Arizona Summit Law School

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Arizona Summit Law School
Logo 2014-04-13 02-14.jpg
Parent school InfiLaw System
Established 2005
School type For profit
Dean Jay Conison, formerly Shirley May-Day
Location Phoenix, Arizona, USA
33°26′55″N 112°04′24″W / 33.448563°N 112.073199°W / 33.448563; -112.073199Coordinates: 33°26′55″N 112°04′24″W / 33.448563°N 112.073199°W / 33.448563; -112.073199
Enrollment 450[1]
Faculty 18[1] full time 40 adjunct
USNWR ranking RNP[2]
Bar pass rate 24.6%[3]

The Arizona Summit Law School, known until 2013 as the Phoenix School of Law, is a for-profit law school located in Phoenix, Arizona. Founded in 2005 and accredited by the American Bar Association in 2010.[4] SummitLaw is part of the InfiLaw System of independent, for-profit law schools, which includes Florida Coastal School of Law and Charlotte School of Law, owned by Sterling Partners.[5][6]

According to Arizona Summit's 2013 ABA-required disclosures, 35.3% of the Class of 2015 obtained full-time, long-term, JD-required employment nine months after graduation, excluding solo practitioners.[7] In 2017, Arizona Summit was given a “zone” rating by the Department of Education, meaning the school is close to not meeting gainful employment standards. The school must pass the gainful employment standard in one of the next four years to remain in good standing.[8][9]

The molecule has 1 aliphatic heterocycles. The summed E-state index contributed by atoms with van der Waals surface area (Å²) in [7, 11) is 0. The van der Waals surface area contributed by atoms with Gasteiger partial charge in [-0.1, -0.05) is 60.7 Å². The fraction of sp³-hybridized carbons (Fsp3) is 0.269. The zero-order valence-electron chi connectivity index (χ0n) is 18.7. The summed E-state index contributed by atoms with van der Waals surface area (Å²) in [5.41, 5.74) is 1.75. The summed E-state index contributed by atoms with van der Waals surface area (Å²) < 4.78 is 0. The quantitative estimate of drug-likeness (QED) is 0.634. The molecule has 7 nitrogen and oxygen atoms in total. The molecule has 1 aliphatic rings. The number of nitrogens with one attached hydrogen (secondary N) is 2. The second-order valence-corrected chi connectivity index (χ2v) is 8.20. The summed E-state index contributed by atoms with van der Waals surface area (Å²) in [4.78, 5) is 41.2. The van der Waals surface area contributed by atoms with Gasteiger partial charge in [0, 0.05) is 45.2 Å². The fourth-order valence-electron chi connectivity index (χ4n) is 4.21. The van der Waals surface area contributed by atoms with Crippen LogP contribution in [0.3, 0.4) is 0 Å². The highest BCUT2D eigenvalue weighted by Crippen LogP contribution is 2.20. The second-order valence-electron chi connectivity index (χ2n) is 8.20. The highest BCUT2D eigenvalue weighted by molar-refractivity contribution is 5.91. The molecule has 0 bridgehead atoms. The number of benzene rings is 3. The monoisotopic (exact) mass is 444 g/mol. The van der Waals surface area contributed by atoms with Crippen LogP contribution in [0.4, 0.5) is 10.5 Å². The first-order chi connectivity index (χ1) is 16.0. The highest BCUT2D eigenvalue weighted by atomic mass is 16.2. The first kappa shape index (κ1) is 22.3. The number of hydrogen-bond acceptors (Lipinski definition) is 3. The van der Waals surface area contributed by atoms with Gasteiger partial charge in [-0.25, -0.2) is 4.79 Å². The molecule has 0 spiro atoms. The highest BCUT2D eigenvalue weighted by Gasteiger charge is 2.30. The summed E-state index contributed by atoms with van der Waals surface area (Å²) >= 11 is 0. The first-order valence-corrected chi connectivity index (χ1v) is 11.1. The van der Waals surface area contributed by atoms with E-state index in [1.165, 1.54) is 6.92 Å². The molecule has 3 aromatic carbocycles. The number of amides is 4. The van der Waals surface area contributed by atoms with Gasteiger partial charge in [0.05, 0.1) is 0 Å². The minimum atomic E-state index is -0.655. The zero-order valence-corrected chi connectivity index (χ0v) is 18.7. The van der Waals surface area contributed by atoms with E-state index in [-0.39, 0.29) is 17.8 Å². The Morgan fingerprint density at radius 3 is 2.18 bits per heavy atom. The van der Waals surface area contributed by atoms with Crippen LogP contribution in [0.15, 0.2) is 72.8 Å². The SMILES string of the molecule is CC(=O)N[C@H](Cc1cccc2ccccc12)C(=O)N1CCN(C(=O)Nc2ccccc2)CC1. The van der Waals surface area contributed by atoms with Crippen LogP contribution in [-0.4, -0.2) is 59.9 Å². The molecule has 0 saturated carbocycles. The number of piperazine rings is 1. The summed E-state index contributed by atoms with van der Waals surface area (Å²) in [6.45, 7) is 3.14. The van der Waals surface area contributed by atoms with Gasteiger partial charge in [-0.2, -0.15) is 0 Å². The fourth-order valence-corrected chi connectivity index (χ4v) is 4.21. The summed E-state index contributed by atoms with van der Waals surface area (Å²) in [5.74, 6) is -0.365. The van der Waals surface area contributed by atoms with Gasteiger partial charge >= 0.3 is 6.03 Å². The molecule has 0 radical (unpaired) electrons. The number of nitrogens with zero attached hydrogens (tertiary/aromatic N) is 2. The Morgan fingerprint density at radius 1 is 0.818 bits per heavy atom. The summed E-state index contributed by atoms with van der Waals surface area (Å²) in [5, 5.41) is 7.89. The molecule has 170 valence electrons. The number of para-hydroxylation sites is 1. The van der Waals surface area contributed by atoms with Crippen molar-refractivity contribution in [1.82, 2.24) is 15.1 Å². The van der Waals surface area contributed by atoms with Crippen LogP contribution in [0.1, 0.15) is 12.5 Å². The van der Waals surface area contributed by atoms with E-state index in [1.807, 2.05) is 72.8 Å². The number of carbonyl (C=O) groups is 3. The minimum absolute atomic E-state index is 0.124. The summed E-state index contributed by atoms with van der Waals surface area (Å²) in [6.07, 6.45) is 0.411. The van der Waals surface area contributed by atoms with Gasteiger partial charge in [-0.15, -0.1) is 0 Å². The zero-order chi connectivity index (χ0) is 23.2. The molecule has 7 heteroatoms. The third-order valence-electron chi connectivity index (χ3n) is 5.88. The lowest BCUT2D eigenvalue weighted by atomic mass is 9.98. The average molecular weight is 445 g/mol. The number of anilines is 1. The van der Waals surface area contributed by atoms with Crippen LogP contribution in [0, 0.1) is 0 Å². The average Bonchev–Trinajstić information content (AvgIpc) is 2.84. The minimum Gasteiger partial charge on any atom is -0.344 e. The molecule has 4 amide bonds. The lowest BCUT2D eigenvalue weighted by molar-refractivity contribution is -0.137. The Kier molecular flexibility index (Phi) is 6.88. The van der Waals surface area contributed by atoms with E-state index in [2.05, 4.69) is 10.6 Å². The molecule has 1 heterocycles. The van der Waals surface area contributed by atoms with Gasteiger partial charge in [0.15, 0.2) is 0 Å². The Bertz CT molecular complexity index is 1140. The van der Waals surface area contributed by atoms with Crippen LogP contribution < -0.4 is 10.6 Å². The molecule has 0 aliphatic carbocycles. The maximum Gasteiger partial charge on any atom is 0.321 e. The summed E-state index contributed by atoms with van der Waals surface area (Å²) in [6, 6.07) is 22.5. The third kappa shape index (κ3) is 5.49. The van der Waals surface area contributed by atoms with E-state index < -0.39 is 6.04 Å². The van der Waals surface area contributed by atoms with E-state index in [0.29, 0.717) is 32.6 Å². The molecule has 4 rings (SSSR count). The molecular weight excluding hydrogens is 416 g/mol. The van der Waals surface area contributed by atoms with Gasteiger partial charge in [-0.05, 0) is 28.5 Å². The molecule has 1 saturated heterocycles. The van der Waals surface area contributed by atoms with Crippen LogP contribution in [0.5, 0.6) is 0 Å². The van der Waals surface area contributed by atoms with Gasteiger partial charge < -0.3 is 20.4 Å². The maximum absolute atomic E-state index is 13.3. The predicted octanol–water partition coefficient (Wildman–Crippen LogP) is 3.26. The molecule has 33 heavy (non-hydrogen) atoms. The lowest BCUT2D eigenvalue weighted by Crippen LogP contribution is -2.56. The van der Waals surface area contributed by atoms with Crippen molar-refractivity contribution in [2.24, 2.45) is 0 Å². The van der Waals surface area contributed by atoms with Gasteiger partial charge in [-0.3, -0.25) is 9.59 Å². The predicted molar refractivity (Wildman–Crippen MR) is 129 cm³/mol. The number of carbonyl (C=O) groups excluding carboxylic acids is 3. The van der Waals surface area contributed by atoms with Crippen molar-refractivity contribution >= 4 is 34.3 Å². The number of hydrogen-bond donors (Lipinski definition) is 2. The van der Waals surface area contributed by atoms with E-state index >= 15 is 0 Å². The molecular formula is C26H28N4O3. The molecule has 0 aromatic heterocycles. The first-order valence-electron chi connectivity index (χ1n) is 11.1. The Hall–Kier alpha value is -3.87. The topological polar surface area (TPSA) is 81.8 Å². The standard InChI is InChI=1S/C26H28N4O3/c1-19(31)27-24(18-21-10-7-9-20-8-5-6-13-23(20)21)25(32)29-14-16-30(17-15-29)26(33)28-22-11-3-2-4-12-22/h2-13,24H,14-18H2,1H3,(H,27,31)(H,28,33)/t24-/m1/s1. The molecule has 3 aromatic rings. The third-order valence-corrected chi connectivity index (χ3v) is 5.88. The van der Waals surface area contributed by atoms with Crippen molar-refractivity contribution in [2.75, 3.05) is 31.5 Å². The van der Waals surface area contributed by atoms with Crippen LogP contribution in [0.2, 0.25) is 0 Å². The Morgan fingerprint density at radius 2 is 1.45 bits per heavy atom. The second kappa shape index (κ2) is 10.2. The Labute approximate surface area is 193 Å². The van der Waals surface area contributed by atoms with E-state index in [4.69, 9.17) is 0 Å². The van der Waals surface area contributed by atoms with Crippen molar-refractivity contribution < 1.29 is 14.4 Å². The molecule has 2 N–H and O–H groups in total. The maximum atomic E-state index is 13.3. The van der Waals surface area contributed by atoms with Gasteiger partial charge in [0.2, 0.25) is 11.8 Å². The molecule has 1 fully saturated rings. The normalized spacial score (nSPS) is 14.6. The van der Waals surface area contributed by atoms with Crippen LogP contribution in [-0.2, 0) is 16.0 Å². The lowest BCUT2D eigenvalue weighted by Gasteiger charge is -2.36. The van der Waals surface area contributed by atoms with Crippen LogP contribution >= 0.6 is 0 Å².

The school is considered one of the most at-risk law schools for exploiting students for tuition.[10][11]

On March 27, 2017, Arizona Summit Law school was placed on probation by the ABA.[12] The ABA declared that Arizona Summit was out of compliance with rules regarding admissions practices, academic standards, and support and bar passage.[13] The ABA decision came after Arizona Summit's bar passage rate dropped to an abysmal 25% in July 2016.[12]


According to Arizona Summit's official 2015 ABA-required disclosures, 35.3% of the Class of 2015 obtained full-time, long-term, JD-required employment nine months after graduation, excluding solo practitioners.[14] Arizona Summit's Law School Transparency under-employment score is 34.4%, indicating the percentage of the Class of 2015 unemployed, pursuing an additional degree, or working in a non-professional, short-term, or part-time job nine months after graduation.[15]